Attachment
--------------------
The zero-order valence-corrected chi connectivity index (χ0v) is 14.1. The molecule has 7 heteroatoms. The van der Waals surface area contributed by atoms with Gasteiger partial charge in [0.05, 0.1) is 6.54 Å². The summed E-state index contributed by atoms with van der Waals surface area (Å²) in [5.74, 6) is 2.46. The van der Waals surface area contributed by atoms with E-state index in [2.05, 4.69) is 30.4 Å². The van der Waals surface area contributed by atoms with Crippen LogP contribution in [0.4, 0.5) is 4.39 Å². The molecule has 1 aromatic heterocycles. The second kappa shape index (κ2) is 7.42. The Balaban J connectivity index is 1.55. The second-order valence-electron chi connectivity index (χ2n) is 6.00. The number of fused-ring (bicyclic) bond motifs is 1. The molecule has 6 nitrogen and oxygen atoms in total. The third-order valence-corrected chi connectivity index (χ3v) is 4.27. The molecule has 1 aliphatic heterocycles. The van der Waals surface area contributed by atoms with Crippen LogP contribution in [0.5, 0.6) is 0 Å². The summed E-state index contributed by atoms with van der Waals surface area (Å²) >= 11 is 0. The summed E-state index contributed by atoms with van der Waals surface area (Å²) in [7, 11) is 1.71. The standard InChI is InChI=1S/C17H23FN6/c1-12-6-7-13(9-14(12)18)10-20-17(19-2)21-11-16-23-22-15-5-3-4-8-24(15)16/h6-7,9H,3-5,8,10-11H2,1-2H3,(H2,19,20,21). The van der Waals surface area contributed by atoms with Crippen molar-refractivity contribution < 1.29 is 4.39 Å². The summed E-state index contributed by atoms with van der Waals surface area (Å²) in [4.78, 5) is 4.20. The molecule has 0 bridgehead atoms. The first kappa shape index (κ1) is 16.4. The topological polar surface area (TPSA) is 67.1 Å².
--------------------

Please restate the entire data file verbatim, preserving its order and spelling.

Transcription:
The zero-order valence-corrected chi connectivity index (χ0v) is 14.1. The molecule has 7 heteroatoms. The van der Waals surface area contributed by atoms with Gasteiger partial charge in [0.05, 0.1) is 6.54 Å². The summed E-state index contributed by atoms with van der Waals surface area (Å²) in [5.74, 6) is 2.46. The van der Waals surface area contributed by atoms with E-state index in [2.05, 4.69) is 30.4 Å². The van der Waals surface area contributed by atoms with Crippen LogP contribution in [0.4, 0.5) is 4.39 Å². The molecule has 1 aromatic heterocycles. The second kappa shape index (κ2) is 7.42. The Balaban J connectivity index is 1.55. The second-order valence-electron chi connectivity index (χ2n) is 6.00. The number of fused-ring (bicyclic) bond motifs is 1. The molecule has 6 nitrogen and oxygen atoms in total. The third-order valence-corrected chi connectivity index (χ3v) is 4.27. The molecule has 1 aliphatic heterocycles. The van der Waals surface area contributed by atoms with Crippen LogP contribution in [0.5, 0.6) is 0 Å². The summed E-state index contributed by atoms with van der Waals surface area (Å²) >= 11 is 0. The summed E-state index contributed by atoms with van der Waals surface area (Å²) in [7, 11) is 1.71. The standard InChI is InChI=1S/C17H23FN6/c1-12-6-7-13(9-14(12)18)10-20-17(19-2)21-11-16-23-22-15-5-3-4-8-24(15)16/h6-7,9H,3-5,8,10-11H2,1-2H3,(H2,19,20,21). The van der Waals surface area contributed by atoms with Crippen molar-refractivity contribution < 1.29 is 4.39 Å². The summed E-state index contributed by atoms with van der Waals surface area (Å²) in [4.78, 5) is 4.20. The molecule has 0 bridgehead atoms. The first kappa shape index (κ1) is 16.4. The topological polar surface area (TPSA) is 67.1 Å².